On Feb. 22, 2024, a federal judge in the U.S. District Court for the Eastern District of Texas delayed the implementation of a National Labor Relations Board (NLRB) new joint-employer rule to Mar. 11, 2024. The NLRB’s joint-employer rule had been set to take effect on Feb. 26, 2024.

The New Joint-employer Standard

The 2023 joint-employer standard establishes new criteria for determining joint-employer status as applied to labor issues related to the National Labor Relations Act. It will rescind the existing 2020 joint-employer standard and replace it with a more inclusive law, making it easier for employers to be classified as joint employers. Notable changes to the joint-employer standard include the following:

  • A clarification of the definition of “essential terms and conditions of employment;”
  • An identification of the types of control that are necessary to establish joint-employer status and the types that are irrelevant to the joint-employer inquiry; and
  • A description of the bargaining obligations of joint employers.

The existing rule requires joint employers to “possess and exercise … substantial direct and immediate control” over one or more essential terms and conditions of employment. The new rule will require only that joint employers have the authority to control one or more essential terms and conditions of employment, regardless of whether such control is exercised or whether such control is direct or indirect.  This more inclusive rule may result in more employers—particularly contractors and subcontractors—being reclassified as joint employers by the rule’s effective date.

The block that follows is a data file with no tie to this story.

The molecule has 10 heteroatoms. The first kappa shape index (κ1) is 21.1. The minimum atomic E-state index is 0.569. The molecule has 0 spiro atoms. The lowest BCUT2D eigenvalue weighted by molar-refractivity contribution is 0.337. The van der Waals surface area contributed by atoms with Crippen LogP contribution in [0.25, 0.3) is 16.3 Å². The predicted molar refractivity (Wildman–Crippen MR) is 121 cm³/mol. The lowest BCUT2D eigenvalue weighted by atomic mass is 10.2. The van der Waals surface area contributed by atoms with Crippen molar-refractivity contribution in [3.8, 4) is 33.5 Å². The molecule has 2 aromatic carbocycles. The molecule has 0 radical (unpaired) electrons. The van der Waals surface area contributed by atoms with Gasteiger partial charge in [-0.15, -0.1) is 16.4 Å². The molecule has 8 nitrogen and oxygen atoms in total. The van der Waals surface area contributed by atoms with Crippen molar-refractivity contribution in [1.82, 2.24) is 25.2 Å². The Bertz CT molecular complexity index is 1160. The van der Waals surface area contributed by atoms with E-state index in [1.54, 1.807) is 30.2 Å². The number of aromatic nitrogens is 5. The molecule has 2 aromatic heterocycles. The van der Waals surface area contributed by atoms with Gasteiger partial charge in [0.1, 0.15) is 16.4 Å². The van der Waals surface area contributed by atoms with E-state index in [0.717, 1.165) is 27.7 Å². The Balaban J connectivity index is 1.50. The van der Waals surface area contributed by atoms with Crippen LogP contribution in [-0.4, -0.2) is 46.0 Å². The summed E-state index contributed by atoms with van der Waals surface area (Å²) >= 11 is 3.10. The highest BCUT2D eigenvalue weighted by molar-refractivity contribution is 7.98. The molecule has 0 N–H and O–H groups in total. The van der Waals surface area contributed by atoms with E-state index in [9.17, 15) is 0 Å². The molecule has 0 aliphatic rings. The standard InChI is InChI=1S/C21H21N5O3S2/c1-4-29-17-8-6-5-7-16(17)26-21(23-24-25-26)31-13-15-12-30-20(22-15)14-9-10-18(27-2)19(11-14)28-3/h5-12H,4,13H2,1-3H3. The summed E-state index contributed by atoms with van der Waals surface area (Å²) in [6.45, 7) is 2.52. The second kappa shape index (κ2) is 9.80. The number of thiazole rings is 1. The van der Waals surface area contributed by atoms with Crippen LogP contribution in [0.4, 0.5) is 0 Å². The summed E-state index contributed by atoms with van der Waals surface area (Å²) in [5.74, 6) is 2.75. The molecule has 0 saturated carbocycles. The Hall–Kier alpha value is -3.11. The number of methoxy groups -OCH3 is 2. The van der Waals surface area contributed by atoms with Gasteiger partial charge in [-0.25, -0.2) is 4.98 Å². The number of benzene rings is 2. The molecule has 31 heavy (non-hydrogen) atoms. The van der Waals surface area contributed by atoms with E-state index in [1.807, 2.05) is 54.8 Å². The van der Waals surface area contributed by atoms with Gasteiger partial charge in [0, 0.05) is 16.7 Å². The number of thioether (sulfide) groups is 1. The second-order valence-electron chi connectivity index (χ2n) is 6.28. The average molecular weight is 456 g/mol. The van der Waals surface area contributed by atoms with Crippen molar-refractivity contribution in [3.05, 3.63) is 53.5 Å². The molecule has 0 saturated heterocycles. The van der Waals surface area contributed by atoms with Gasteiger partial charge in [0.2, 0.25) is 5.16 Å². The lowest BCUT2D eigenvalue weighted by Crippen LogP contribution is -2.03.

Terms and Conditions of Employment

The 2023 rule limits essential terms and conditions of employment to:

  1. Wages, benefits and other compensation;
  2. Hours of work and scheduling;
  3. The assignment of duties to be performed;
  4. The supervision of the performance of duties;
  5. Work rules and directions governing the manner, means and methods of the performance of duties, and the grounds for discipline;
  6. The tenure of employment, including hiring and discharge; and
  7. Working conditions related to the safety and health of employees.

Legal Challenges

On Nov. 9, 2023, the U.S. Chamber of Commerce and a coalition of businesses sued the NLRB in the U.S. District Court for the Eastern District of Texas, alleging that the new joint-employer rule is unlawful, overly broad, and contradictory to the common-law definition that limits joint employment to relationships of actual and substantial control of working conditions. It further alleges that the NLRB is acting arbitrarily and capriciously in violation of the Administrative Procedure Act. On Feb. 22, 2024, the judge overseeing the litigation issued a two-week stay to delay the effective date of the new rule to Mar. 11, 2024, and mentioned that an opinion with the court’s reasoning would be issued forthwith.

In addition to the pending litigation, Senators Bill Cassidy and Joe Manchin announced they would introduce a Congressional Review Act resolution to overturn the rule.

Impact on Employers

The new joint-employer rule will only apply to cases filed after the new effective date of Mar. 11, 2024. In anticipation of the amended effective date, employers, particularly contractors and subcontractors, should become familiar with the new rule and determine whether they may be reclassified as joint employers under the new standard. Employers affected by the new standard should also take precautions to ensure other joint employers comply with labor and employment laws for joint employees.

For a copy of this notice, click here: Judge Delays Effective Date of NLRB’s New Joint-employer Standard to March 11


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